I talked about how hard it's been as a fan to wait for Lynne Ramsay's next film, and asked Swinton about her collaboration with this commanding film artist.  "Well, I think too much can be said about the circumstances around a film, and I honestly believe that this film in particular is as good as it could be even under the best of circumstances.  Having said that, when you know the circumstances in which it got made, because we had so little money and so little time, and we had to make compromises that made us weep.  You would never know it now.  The thing I found incredibly impressive about my friend, who've I known for a long time, is that when you are an actual filmmaker, to not be shooting is a nightmare.  Planning a film is one part of it, but to not shoot, to not be on a set and shooting, is really tough.  Bresson had a great quote: 'I am in cinema like a fish is in water.'  And I would say that about this particular filmmaker as well.  And so to not shoot is tough, but to turn around and hit the ground running and to have to shoot it all in 30 days after spending four years planning it, and having had another film not happen before that.  It turns out that's all right.  Energy… it's not recycled, because that sounds reductive, but energy will always be used.  And we benefit with this film from that blue-balling.  To hit the ground running in the way she did was awe-inspiring to me.  The second we started shooting, she was right there.  She worked incredibly fast.  I don't think we ever did more than two takes unless it was for a technical reason."



We talked about that inertia that sometimes grips a filmmaker, and I mentioned how hard it's been on Guillermo Del Toro, who hasn't made a feature since "Hellboy II: The Golden Army."  "We like shooting," she said.  "It's that simple, isn't it?  We like to shoot.  I made a little short film with [the director of her recent film 'I Am Love'] last week, and it was such a relief to be back on a set.  It's already been two years since we made that film together.  We need to keep Lynne going now.  I don't want to dwell on the difficulties, because it is worth it at the end of the day."

One of the trickiest things about the film is the relationship she shares with John C. Reilly, her onscreen husband, since the film deals with a couple unable to communicate properly.  I asked her about how they built that onscreen rapport.  "As the project became more and more clear in terms of the budget we were able to raise, we became clearer about what the film needed to be.  Both Lynne and I are underground kids, so we know how to work really cheap.  We know that if our budget gets slashed by half, we're still going to make it work somehow just in terms of the concept.  'Okay, so we can only have eight extras.  We will deal with that.'  The script was constantly evolving to match the clock we had.  But in the heart of that, we knew we had this Greek tragic structure.  We needed a series of boys, a man, and this daughter, and we considered everything else a luxury.  At the end of the day, that's the cast we absolutely needed.  The father was unbelievably important, because it is largely the story of a marriage and a father's relationship with his son.  John's name came up very early.  We needed a contrast.  There's much made in the book of Eva's background and the fact that she's from an Armenian background and feels like a foreigner and she's this world traveler.  And Franklin, in the book, is very much an American.  We needed someone who felt ilke they could be half of this great couple with me, and it all could have been a lovely story if we didn't have kids.  We could have been really happy together.  And as soon as we started talking about John, we couldn't see anyone else.  And he responded to the script immediately, which… not that many men, and particularly fathers, might.  It would have been very easy for actors to not want to go there, especially actors with children.  We needed him to offer a proper sort of unconditional lovingness that could look week, and the fact that he has the nerve to show that says so much about his intentions.  His whole 'hey, buddy' riff was so attractive and lovely and at the same time, so sinister, and I can't think of anybody else could have done it better."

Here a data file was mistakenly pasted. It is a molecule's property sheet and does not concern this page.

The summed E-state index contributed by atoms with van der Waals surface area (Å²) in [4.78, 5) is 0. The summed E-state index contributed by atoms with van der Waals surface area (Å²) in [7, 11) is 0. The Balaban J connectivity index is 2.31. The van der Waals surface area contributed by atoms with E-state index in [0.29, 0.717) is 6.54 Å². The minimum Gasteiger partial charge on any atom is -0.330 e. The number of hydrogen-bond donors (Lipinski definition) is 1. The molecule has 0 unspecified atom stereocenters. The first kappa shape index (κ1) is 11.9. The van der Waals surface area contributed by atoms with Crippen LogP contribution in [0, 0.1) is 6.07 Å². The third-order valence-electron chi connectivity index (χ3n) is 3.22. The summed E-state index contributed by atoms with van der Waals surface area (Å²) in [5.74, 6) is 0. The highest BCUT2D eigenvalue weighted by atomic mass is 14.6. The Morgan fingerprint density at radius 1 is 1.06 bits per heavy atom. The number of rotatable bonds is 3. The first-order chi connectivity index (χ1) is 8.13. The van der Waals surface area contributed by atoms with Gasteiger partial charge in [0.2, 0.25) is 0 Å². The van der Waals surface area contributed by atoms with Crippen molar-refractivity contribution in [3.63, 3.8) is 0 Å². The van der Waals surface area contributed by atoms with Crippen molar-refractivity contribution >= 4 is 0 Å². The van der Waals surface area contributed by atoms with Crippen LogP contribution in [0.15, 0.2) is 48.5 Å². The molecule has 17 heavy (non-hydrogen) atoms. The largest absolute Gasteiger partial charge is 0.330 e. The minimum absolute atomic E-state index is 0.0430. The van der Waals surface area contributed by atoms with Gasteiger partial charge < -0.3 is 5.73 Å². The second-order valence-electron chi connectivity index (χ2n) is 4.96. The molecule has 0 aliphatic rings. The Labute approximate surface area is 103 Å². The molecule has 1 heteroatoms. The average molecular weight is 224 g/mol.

The last time I saw Swinton was at Sundance '10, and I had just finished interviewing Reilly about "Cyrus."  I was on my way out of the venue, and she was on her way in, and she saw John.  The two of them crossed a room immediately to talk, and that chemistry was apparent there in the room, just as it is onscreen.

I'm pleased that "We Need To Talk About Kevin" got picked up by Oscilloscope Laboratories, and that you'll get a chance to see it later this year theatrically.  It's an exceptional picture, and my thanks to Tilda Swinton for taking some time to talk about it in the middle of a crazy busy festival.